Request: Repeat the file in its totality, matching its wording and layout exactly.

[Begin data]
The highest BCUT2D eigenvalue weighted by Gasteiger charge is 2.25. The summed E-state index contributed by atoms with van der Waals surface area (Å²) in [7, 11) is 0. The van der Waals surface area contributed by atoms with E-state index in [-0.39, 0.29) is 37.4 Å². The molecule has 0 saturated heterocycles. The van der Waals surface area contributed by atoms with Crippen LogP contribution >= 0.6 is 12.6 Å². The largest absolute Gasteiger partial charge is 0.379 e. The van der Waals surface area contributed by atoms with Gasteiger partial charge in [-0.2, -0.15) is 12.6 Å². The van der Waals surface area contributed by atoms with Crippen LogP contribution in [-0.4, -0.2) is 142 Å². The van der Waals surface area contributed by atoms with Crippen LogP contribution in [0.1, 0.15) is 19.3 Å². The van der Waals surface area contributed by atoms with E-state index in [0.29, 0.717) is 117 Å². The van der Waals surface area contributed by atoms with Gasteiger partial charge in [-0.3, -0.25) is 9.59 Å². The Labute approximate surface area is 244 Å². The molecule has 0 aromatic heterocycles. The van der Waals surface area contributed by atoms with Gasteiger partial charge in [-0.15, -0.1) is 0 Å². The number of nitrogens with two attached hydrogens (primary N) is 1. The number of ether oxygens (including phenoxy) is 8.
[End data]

The highest BCUT2D eigenvalue weighted by Gasteiger charge is 2.25. The summed E-state index contributed by atoms with van der Waals surface area (Å²) in [7, 11) is 0. The van der Waals surface area contributed by atoms with E-state index in [-0.39, 0.29) is 37.4 Å². The molecule has 0 saturated heterocycles. The van der Waals surface area contributed by atoms with Crippen LogP contribution >= 0.6 is 12.6 Å². The largest absolute Gasteiger partial charge is 0.379 e. The van der Waals surface area contributed by atoms with Gasteiger partial charge in [-0.2, -0.15) is 12.6 Å². The van der Waals surface area contributed by atoms with Crippen LogP contribution in [-0.4, -0.2) is 142 Å². The van der Waals surface area contributed by atoms with Crippen LogP contribution in [0.1, 0.15) is 19.3 Å². The van der Waals surface area contributed by atoms with E-state index in [0.29, 0.717) is 117 Å². The van der Waals surface area contributed by atoms with Gasteiger partial charge in [-0.3, -0.25) is 9.59 Å². The Labute approximate surface area is 244 Å². The molecule has 0 aromatic heterocycles. The van der Waals surface area contributed by atoms with Gasteiger partial charge in [-0.15, -0.1) is 0 Å². The number of nitrogens with two attached hydrogens (primary N) is 1. The number of ether oxygens (including phenoxy) is 8.